They also were highly critical of the way that Hillary Clinton handled classified information. This appears in the early reports that we're seeing to be a much more serious breach of classified information, of course completely lethal for the president to declassify this information by sharing it.

But the fact that he shared this classified information with Russia will raise plenty of questions about why he did this, whether it was appropriate and from the reporting, it appears that this was not any strategy on the part of the president, that he was merely bragging to the Russians about the classified information that he is privy to as president. And the president will have a lot of explaining to do if that was purely the justification for sharing this information.

BLITZER: All right. Justice correspondent Evan Perez is getting more information as well.

What are you learning, Evan?

EVAN PEREZ, CNN JUSTICE CORRESPONDENT: Well, Wolf, back on March 31st when CNN broke the story about the intelligence that was behind this laptop ban involving those Middle Eastern countries, we spent a couple of days on the phone working with U.S. intelligence agencies. They had some very, very specific concerns about our reporting because we knew a lot of information that they were concerned was going to reveal classified information about sources and methods in particular and how they got the intelligence that they had.

And so, one of the things that we did, we held back some of that information because of those specific concerns. Now, this "Washington Post" story describes that what the president mentioned to the Russian officials there in the Oval Office is specific information that is essentially the stuff that they asked us not to publish.

So, we held some of this stuff back because the CIA, because the director of national intelligence, and other intelligence agencies were specifically concerned that this information, if it got out, would essentially reveal the way they collected that information, the sources and methods that they rely on, including from partner ally countries, partner agencies in allied countries.

And so, the concern here that you hear from people we're talking to is that essentially by using the language that the president might have used with the Russian officials, he may have let them in on some of the secret things that the U.S. intelligence agencies and the allies have been able to collect and specifically with regard to terrorist organizations in that region.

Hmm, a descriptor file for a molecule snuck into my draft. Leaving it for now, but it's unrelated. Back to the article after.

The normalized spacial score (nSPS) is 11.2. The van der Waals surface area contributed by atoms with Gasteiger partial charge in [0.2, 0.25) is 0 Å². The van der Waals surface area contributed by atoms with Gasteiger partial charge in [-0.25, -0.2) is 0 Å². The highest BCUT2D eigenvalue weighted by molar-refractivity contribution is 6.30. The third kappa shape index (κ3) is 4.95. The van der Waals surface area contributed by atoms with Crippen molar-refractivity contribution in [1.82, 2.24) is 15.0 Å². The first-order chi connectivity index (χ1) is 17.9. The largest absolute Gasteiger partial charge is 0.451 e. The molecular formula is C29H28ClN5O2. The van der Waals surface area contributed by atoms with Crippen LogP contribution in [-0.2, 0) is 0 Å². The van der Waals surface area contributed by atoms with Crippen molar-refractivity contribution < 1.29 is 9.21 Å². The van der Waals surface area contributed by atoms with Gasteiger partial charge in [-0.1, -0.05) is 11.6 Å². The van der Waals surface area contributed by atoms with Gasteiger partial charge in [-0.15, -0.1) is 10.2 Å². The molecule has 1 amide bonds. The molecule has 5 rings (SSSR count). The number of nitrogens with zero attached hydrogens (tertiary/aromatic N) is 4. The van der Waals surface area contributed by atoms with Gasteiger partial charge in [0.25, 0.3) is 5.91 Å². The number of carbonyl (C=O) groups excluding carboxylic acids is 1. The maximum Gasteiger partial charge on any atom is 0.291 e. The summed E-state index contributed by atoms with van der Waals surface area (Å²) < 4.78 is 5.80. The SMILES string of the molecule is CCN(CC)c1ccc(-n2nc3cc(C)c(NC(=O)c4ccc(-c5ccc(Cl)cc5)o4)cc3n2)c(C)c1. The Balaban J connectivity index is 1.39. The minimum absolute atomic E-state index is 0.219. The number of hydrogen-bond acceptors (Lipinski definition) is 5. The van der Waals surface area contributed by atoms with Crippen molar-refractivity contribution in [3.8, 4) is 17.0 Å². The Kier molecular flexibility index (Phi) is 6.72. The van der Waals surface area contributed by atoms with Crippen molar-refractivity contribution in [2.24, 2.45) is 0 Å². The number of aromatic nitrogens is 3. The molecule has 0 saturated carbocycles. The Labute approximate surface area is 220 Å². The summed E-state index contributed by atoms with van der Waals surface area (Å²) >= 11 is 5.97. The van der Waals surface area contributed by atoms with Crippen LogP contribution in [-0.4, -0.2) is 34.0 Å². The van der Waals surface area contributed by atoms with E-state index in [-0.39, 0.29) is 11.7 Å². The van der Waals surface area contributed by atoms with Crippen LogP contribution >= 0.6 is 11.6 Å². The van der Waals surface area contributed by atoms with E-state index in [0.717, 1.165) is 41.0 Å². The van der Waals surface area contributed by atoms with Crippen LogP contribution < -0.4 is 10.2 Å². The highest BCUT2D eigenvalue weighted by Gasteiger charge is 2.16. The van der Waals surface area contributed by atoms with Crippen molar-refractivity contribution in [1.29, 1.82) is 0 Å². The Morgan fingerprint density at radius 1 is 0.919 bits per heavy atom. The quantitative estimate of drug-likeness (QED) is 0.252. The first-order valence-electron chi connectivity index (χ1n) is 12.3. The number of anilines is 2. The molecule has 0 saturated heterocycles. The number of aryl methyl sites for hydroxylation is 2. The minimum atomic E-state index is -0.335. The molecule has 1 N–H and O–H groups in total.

Again, this is stuff that we were asked specifically not to reveal and we haven't because of the sensitivity described by the U.S. intelligence agencies, Wolf.

BLITZER: It's interesting. "The Washington Post" says something very similar. "The Washington Post" says it's withholding most plot details, including the name of the city at the urging of the officials who warned that revealing that would jeopardize --

PEREZ: We did the same, Wolf. BLITZER: -- important intelligence capabilities and CNN obviously did

the same thing.

David Chalian, very quickly, we're getting the statement from a spokesman for the House Speaker Paul Ryan, quote: We have no way to know what was said, but protecting our nation's secret is paramount. The speaker hopes for a full explanation of facts from the administration.

Your reaction?

DAVID CHALIAN, CNN POLITICAL DIRECTOR: Wolf, this is going to show you this is going to have ramifications politically beyond the national security realm as well. That's the most important statement we've heard so far. Nowhere in that is a full-throated defense standing by President Trump from Speaker Ryan, another Republican Bob Corker quoted on "The Hill" saying: The White House has got to do something to bring itself under control and order. It's got to happen.

What you're going to look out for now are as the Republicans react to this, are they not standing lock arm with the Trump White House on this as they scramble to get this story in the right place for them?

BLITZER: David Chalian, thanks very much.

Our special coverage will continue. We're waiting for the president's national security adviser, H.R. McMaster, to walk out and make a statement.

Our live coverage continues with "ERIN BURNETT OUTFRONT" right now.